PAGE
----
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Georgia's GOP leery of losing turnout

Trump cloudingSenate elections by The Associated Press | December 14, 2020 at 4:00 a.m.
U.S. Sen. Kelly Loeffler, left, and Democratic challenger for U.S. Senate Raphael Warnock appear during a debate, Sunday, Dec. 6, 2020, in Atlanta. (AP Photo/Ben Gray, Pool)

ATLANTA -- President Donald Trump's claims that the election was rigged against him have angered some Republican voters in Georgia, with some Trump allies going as far as calling for voters to skip the Georgia runoffs altogether.

But interviews with voters and party activists in the state suggest there's little sign that Trump's voters are planning to stay home in protest. Most Republican voters interviewed said they were prepared to put their skepticism aside to vote for Republican Sens. David Perdue and Kelly Loeffler in their races against Democrats Jon Ossoff and Raphael Warnock, respectively.

"There are people who are discouraged about [Trump] losing Georgia or being behind. But I haven't talked to people who've said, 'Oh, the heck with this, it's all rigged anyway,'" said Tim Phillips, president of the conservative group Americans for Prosperity, which has done canvassing of GOP-leaning voters.

Phillips was among those who worried that the distrust could affect Republican enthusiasm. But he said his group's weeks in the field, combined with a recent visit from Trump, have eased his worries.

Trump's Dec. 5 campaign stop in Valdosta, Ga., was his first since he lost the state to President-elect Joe Biden by about 11,700 votes -- a result that was confirmed by two recounts, including a hand tally of all ballots. But those recounts haven't stopped the president from blasting Republican Gov. Brian Kemp and Secretary of State Brad Raffensperger.

[RELATED: Full coverage of elections in Arkansas » arkansasonline.com/elections/]

Kemp has rebuffed Trump's call for a special session of the Legislature to subvert the election results, while Raffensperger has repeatedly said there is no evidence of systemic fraud or irregularities in the November election.

Trump's allies have continued to push claims of fraud.

Sidney Powell, who was removed from Trump's legal team last month, has teamed up with Georgia attorney Lin Wood, who is known for his representation of several high-profile clients, particularly in defamation cases. The lawyers have repeatedly encouraged Georgia Republicans not to vote in the runoff election and questioned whether Perdue and Loeffler have sufficiently backed Trump's efforts.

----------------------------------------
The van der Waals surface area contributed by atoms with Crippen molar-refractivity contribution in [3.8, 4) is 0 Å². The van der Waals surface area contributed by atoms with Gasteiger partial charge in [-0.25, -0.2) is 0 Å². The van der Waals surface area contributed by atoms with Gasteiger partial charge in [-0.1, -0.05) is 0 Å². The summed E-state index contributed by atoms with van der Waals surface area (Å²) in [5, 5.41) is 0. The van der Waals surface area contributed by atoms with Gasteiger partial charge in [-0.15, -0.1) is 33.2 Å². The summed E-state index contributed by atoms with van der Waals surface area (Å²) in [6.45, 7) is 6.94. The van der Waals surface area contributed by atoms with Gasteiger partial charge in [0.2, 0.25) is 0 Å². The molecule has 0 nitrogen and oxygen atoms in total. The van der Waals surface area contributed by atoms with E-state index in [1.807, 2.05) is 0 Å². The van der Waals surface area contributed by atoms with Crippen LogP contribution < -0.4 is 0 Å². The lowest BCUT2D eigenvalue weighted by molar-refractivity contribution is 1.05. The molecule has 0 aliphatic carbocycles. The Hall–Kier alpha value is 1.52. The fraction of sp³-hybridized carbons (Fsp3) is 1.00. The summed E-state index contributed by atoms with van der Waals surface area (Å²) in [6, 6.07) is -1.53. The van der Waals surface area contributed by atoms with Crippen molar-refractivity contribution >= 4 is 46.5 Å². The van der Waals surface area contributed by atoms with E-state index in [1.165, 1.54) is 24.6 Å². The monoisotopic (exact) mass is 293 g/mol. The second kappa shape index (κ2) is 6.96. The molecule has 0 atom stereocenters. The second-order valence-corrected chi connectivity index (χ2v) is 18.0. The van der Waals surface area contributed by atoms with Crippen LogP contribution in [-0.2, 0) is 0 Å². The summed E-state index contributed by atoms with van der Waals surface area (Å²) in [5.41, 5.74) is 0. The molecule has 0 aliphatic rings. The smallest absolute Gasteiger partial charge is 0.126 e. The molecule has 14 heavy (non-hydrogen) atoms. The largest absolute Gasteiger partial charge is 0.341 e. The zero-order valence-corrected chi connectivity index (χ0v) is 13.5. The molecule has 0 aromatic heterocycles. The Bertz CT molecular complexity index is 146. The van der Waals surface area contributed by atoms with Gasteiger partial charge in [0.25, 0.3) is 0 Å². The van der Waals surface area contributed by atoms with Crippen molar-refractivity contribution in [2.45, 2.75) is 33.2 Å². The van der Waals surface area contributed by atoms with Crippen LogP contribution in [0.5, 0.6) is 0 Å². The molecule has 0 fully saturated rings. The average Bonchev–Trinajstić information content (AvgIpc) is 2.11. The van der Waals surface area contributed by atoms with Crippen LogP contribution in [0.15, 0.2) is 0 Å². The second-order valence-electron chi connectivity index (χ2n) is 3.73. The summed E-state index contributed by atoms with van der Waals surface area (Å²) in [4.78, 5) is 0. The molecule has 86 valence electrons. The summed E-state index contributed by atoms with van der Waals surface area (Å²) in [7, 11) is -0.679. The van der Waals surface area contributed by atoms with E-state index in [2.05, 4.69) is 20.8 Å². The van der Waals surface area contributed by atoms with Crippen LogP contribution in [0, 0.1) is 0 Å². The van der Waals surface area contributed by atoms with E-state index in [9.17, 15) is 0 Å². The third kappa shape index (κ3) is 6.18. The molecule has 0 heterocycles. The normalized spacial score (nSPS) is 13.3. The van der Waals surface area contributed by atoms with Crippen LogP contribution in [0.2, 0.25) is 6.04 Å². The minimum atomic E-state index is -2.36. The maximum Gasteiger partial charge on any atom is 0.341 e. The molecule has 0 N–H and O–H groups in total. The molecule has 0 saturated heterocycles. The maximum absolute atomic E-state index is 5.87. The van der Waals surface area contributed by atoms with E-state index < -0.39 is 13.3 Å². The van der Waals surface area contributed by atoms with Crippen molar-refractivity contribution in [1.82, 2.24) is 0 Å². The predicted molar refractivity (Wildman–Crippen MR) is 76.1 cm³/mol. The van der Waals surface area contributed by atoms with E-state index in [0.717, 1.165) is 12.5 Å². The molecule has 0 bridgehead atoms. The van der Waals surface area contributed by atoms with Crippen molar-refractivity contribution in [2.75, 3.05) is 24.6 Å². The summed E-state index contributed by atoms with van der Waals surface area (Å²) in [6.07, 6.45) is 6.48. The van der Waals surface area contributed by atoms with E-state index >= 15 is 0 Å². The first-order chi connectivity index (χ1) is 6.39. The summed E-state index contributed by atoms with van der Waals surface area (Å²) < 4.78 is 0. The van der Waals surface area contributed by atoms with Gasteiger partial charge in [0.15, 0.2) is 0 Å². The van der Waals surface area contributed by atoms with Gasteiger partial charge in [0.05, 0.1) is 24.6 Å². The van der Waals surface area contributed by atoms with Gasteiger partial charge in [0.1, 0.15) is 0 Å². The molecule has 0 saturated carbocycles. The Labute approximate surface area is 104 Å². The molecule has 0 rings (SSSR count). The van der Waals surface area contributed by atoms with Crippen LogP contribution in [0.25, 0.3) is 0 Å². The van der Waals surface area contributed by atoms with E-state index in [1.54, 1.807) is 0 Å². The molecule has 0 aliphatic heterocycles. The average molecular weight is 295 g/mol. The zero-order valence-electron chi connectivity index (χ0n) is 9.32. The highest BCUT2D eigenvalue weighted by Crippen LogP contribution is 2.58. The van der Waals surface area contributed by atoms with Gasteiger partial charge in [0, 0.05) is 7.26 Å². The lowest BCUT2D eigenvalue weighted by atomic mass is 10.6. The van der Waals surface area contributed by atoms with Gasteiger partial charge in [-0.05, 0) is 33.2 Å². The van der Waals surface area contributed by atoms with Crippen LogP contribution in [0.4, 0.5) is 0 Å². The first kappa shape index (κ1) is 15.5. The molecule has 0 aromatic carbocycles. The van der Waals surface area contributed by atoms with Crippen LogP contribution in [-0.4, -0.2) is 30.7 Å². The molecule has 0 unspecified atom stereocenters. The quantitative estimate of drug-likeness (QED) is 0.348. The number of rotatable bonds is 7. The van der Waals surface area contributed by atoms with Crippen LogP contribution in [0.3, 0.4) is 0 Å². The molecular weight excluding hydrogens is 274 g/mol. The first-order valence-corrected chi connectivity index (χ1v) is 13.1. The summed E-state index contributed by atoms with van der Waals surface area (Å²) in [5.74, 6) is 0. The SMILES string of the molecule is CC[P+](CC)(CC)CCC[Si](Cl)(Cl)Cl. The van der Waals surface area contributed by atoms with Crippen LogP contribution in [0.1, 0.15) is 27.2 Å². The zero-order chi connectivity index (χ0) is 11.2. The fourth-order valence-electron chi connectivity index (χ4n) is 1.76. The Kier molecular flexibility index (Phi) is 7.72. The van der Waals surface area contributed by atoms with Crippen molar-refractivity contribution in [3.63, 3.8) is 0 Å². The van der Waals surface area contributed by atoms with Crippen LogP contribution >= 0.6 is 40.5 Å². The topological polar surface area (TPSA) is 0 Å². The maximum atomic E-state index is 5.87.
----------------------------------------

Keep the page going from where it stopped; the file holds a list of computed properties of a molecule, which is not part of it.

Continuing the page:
"Why would you go back and vote in another rigged election?" Wood said during a recent rally in a suburb north of Atlanta.

Trump has asked his supporters to get out and vote. The Senate seats "are the last line of defense to save America and protect all that we've accomplished," he said at the recent Georgia event. During the rally, Trump weaved back and forth between pressing his own grievances about the election and encouraging the crowd to turn out for Perdue and Loeffler.

"You know a lot of people, friends of mine, say 'Let's not vote. We're not going to vote because we're angry about the presidential election,'" Trump told the crowd.

"But if you do that, the radical left wins," he said.

Phillips said he believes that message is getting through to the conservative base much more so than any isolated calls for boycotts or even the president's broadsides against Kemp and Raffensperger.

"These aren't people taking their cues from CNN or conventional political media. They listen to the president directly. And they're open to his message and our message of not letting [Democratic Senate Minority Leader] Chuck Schumer finish the job," Phillips said.

Perdue and Loeffler have tried to placate Trump and his supporters by backing a lawsuit from Texas that sought to overturn Biden's win but was rejected by the U.S. Supreme Court on Friday, and by calling for Raffensperger to resign, citing unspecified "mismanagement" in the election.

Nonetheless, they've faced pushback from hardcore Trump supporters. As the pair strained to speak at Trump's rally in Valdosta, cries of "Fight for Trump" filled the crowd, largely drowning out the senators.

Information for this article was contributed by Meg Kinnard and Kate Brumback of The Associated Press.

Supporters listen to speakers during the "Stop the Steal" rally with attorneys Lin Wood and Sidney Powell in Alpharetta, Ga., on Wednesday, Dec. 2, 2020. (Ben Gray/Atlanta Journal-Constitution via AP)